Wednesday, May 13, 2009

Sharing the blame

This is my column today.

I was at the wedding of a relative recently where a number of politicians were in attendance. Not only were the politicians and their significant others more gregarious than usual, hopping from one table to the next greeting everyone as if they were long lost bosom friends, they were also quite spiffily dressed as if they wanted to stand out and be noticed even from a distance.

I had to ask the bride how they were able to get the politicians to stand as sponsors and to attend the event. She snickered and told me that the politicians practically volunteered. A common friend who was eavesdropping on our conversation therefore concluded that the best time to get married is definitely before a major elections as that would ensure better attendance and more generous ninongs and ninangs, assuming of course that one has no issues about sharing the limelight on one’s wedding day with politicians who, as expected, use the opportunity to campaign, either subtly or not-too-subtly.

I was thrown off the wall when one of the sponsors, a congressman whom I barely knew—he and I were student leaders when we were in college, but he was from another university and we only knew each other only by name— acknowledged me as one of his “best friends” in college during his speech. Imagine further my chagrin when during the photo op sessions with the guests (he hopped from table to table) he told me in front of everyone else that we should “go out one of these days to catch up” as if painting the town red together was something we used to do on a regular basis together.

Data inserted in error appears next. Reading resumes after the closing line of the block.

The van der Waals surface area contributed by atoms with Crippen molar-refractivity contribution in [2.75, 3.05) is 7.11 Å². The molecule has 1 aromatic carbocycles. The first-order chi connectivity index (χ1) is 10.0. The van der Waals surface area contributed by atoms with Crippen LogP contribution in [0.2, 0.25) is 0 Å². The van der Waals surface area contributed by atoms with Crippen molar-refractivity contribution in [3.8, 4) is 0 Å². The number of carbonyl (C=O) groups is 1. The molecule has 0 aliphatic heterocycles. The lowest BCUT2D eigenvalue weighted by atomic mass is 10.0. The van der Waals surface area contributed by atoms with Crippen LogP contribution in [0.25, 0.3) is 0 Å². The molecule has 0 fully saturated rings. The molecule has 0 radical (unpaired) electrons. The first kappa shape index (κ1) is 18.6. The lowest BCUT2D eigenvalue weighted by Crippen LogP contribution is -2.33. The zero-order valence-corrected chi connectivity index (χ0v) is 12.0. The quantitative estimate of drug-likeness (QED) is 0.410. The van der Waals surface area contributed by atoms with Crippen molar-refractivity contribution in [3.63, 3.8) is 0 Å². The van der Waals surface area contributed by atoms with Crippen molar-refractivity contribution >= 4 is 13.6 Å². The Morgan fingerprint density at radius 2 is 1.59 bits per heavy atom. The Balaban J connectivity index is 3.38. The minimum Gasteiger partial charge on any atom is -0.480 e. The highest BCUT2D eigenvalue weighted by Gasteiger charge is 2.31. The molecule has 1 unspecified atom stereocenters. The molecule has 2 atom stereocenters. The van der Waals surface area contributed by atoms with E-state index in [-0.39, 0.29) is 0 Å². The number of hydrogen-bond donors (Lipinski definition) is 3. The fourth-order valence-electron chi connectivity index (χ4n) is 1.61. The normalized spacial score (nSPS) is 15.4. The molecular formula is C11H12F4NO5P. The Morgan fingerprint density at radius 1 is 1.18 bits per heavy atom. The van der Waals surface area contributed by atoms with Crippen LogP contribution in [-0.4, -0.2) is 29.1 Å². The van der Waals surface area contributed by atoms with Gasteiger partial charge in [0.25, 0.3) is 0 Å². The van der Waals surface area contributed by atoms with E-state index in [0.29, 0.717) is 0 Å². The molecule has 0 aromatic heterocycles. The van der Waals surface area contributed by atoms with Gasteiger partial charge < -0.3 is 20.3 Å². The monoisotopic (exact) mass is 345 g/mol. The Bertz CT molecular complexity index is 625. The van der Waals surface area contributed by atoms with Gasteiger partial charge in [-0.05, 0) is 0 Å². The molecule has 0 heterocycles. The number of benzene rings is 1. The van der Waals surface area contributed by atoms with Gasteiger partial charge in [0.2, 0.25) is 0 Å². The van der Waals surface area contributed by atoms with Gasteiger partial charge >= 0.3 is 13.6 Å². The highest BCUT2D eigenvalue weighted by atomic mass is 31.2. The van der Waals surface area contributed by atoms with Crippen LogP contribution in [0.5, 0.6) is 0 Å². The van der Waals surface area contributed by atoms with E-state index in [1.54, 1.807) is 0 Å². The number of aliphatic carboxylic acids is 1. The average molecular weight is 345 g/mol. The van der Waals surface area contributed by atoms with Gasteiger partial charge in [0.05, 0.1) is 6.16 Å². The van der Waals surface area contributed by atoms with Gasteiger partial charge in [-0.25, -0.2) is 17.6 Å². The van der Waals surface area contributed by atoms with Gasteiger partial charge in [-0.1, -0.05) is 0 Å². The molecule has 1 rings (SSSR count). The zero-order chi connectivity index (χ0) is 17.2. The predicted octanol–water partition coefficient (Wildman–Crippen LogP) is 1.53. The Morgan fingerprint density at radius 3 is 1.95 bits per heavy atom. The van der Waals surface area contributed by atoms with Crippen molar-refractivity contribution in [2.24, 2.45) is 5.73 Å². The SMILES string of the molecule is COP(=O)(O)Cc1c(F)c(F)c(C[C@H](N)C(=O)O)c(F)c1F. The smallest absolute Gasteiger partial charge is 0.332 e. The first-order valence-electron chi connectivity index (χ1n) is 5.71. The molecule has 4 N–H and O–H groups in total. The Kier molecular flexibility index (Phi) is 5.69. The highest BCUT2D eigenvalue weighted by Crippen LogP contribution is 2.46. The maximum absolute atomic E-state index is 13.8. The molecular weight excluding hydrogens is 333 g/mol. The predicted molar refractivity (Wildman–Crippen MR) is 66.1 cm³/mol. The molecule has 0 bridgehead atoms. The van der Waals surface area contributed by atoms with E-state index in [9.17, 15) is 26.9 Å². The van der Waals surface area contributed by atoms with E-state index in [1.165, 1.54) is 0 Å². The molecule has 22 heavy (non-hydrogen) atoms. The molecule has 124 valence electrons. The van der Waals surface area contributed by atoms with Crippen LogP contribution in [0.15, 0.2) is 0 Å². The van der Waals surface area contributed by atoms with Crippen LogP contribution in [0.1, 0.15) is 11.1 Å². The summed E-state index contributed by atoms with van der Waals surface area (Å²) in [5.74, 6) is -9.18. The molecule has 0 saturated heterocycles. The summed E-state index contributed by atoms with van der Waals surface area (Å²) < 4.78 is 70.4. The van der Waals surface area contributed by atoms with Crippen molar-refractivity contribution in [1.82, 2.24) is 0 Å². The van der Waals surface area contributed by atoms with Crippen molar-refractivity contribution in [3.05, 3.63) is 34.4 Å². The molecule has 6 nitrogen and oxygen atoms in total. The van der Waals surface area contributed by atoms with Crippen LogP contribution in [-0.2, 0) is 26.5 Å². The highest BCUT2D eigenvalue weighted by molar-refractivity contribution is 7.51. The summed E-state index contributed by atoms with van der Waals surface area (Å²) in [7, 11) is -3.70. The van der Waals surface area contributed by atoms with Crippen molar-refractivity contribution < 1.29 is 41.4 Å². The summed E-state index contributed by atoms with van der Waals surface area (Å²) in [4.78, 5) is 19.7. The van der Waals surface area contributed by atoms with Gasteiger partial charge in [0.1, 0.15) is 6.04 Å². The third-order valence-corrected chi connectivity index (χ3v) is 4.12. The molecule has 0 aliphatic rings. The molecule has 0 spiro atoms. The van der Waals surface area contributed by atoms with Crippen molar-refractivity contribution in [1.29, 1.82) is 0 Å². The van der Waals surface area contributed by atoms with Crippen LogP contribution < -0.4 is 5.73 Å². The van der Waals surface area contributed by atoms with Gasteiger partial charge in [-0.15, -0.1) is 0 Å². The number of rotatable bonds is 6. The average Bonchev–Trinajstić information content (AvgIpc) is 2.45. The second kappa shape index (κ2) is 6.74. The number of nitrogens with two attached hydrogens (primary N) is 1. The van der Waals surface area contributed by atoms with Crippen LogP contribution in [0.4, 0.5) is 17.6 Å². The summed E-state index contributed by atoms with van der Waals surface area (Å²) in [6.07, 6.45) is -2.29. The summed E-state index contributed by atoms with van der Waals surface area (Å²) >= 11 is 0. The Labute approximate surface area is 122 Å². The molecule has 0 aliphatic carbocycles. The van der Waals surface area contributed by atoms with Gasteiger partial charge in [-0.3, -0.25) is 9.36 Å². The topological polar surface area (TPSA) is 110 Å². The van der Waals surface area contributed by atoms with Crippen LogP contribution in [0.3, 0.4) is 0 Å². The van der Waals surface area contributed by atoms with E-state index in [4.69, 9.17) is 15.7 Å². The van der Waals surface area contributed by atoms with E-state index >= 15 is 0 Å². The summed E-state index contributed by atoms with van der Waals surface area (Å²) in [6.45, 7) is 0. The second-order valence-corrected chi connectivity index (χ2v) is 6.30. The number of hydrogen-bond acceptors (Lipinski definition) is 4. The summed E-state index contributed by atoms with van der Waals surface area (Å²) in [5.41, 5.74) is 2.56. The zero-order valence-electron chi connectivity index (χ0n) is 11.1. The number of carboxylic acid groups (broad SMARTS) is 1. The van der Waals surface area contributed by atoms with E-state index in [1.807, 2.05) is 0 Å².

What amazed me, though, was that he did all these in a very natural way, which made me wonder which one of us was suffering from selective amnesia. But let’s make no mistake about this—that was a quick way to endear himself to my relatives on that occasion. If I were an insecure person who puts premium on being associated with big names, he probably would have gotten my support too. Unfortunately, I am a registered voter in Manila so I am not his constituent.

There are many variations of this story. We have seen pictures of politicians kissing babies, shedding well-timed copious tears while listening to some sob story of a constituent, dancing awkwardly to some tribal beat, singing off-tune in public affairs—in short, making utter fools of themselves in public.

I was at the town fiesta of Noveleta, Cavite the other week where a number of politicians were in attendance. Metro Manila Development Authority Chairman Bayani Fernando was there, of course. A barangay chairperson whom I chatted up shared that Fernando met up with them to solicit their support for his presidential bid. He was his charming, gracious self and even displayed his vocal pipes at the affair. Even actor Jolo Revilla (son of Senator Bong Revilla) was all over the place bravely enduring what I thought was extreme sacrifice—being mobbed, hugged and smothered by kisses—by sweaty street dancing participants. Obviously, the poor bloke is gunning for a seat in Cavite politics.

Indeed, the things politicians have to do and become to win votes in this country. They have to woo voters in various ways—spending lots of money in the process and even putting themselves in embarrassing situations. Of course we are aware that a number of politicians resort to buying votes and paying operators to rig election results.

We like to take potshots of politicians and their campaign antics conveniently forgetting that the reason they do these things is that these are what seem to work in this country.